I have treated athletes of all ages and abilities, from recreational to Olympic hopeful to professional. I treat acute and chronic injuries related to a variety of sports. I also enjoy working with patients who are just starting to become active, including adolescents. My practice is largely rehab based, with a focus on building sound biomechanics and on injury prevention. Whether recovering from an injury or as a tool for prevention, building a strong foundation prior to taking on a sport or training program is key to enjoying a lifetime of sports participation. I offer videotaped running evaluations and work with runners of all ages on development of sound running biomechanics.
I also believe strongly in practicing evidence based medicine and, in many situations, the need for a multidisciplinary approach. What this means for you as the patient is that you will receive care which has been backed by sound research and is proven to get you better faster. I often work with physical therapists, coaches, orthopedists, and other medical and alternative care practitioners as needed in order to get you back to your sport in the fastest possible time. My treatment typically includes gait analysis, exercise based rehab and manual muscle work as needed. I strive to educate my patients and help you understand how to participate in your own care.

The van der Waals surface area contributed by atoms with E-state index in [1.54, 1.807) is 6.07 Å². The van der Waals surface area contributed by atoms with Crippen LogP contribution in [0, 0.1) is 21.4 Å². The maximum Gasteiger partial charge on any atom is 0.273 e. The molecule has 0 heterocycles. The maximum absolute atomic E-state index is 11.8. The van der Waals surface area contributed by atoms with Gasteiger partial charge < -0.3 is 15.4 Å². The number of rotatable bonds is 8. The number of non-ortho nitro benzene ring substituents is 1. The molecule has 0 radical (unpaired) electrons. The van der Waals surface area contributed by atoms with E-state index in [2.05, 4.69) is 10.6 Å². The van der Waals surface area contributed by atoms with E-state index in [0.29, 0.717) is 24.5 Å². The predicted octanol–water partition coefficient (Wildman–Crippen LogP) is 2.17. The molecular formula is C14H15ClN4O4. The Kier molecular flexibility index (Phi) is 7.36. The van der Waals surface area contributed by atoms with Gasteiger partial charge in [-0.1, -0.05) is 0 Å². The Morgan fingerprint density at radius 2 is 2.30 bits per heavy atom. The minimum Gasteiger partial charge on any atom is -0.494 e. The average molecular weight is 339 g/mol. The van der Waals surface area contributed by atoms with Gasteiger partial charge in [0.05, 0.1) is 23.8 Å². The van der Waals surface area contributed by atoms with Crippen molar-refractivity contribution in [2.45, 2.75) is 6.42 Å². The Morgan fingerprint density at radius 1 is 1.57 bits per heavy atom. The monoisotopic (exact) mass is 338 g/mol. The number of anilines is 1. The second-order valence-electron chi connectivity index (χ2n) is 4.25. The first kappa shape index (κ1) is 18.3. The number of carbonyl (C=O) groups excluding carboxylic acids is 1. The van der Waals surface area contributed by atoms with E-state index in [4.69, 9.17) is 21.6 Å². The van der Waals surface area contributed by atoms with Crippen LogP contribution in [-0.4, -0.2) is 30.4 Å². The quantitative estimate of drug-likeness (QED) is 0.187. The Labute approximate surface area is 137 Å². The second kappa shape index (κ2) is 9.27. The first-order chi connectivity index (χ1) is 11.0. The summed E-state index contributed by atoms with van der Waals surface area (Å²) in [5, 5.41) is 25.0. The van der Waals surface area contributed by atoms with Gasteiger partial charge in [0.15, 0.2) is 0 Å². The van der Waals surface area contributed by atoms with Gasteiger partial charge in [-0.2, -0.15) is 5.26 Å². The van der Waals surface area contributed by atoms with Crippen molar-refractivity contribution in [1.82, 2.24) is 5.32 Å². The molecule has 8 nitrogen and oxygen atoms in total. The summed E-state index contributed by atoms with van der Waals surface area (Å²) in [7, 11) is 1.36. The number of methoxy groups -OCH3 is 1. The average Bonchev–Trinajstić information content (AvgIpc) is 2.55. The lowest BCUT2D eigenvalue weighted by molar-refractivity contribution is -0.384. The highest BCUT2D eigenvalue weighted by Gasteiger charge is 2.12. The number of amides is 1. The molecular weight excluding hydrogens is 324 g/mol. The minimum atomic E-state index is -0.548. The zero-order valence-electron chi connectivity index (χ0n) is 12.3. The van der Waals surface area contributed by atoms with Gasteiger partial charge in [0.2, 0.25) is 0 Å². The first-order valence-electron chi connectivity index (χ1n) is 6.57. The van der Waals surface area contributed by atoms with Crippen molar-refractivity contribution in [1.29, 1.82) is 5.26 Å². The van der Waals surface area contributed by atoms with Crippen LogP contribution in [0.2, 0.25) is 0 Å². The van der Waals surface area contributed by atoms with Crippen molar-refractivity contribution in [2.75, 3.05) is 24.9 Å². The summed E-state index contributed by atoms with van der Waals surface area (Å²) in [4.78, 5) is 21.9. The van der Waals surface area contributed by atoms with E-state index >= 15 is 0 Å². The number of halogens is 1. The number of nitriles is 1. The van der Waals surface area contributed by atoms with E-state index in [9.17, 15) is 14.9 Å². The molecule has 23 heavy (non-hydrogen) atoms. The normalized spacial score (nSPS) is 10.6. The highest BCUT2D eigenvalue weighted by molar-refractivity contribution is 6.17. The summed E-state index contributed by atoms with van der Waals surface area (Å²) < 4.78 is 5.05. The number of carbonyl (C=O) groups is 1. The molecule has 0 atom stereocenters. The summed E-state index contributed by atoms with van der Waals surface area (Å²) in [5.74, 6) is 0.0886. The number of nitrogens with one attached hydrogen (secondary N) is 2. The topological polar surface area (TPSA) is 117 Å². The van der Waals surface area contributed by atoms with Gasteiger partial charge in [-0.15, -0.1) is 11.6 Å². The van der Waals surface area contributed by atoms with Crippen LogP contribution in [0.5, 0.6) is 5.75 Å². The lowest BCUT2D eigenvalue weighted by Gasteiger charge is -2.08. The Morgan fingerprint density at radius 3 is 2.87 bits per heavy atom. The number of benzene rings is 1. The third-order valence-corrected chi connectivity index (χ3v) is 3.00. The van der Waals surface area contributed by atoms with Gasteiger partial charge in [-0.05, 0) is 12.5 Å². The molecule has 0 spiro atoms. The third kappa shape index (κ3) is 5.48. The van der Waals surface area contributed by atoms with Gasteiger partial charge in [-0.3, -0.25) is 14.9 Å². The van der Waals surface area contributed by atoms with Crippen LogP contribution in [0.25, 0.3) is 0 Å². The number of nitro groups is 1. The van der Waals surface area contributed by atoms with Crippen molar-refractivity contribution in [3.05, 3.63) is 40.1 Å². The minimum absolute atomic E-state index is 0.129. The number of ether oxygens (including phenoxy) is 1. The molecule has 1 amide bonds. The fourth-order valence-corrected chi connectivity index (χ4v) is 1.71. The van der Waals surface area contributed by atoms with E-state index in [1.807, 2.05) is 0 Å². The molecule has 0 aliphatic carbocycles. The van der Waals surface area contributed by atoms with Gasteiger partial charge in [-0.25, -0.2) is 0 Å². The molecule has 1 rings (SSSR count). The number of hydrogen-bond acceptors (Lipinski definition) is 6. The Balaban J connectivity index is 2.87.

With “Fake News” securing a prominent spot in the headlines lately, I feel as if I need to chime in and point out that Runner’s World has been promoting “fake news”, especially if the bar for qualifying as “real news” is actual science.
If you’ve read my three previous posts you’re already up to date on my opinion that Runner’s World really doesn’t understand the concept of pronation as it relates to normal foot movement and shoe choice. In this final chapter I’ll be picking apart their definition of “Underpronation”. As in the previous blog posts, the text from Runner’s World will be in red and my comments are in black.
“Underpronation Underpronation (or its real name: supination) is the insufficient inward roll of the foot after landing.”
No, no it’s not! Supination is a tri-planar movement that describes the motion that helps your foot become a rigid lever for push-off. Supination does not describe a lack of pronation, it is its own important movement pattern and a vital part of foot motion during the gait cycle. Supination can cause issues (just like pronation, flexion, extension, rotation, or any other movement in the body) when either too much or too little occurs or when it occurs with improper timing during the gait cycle.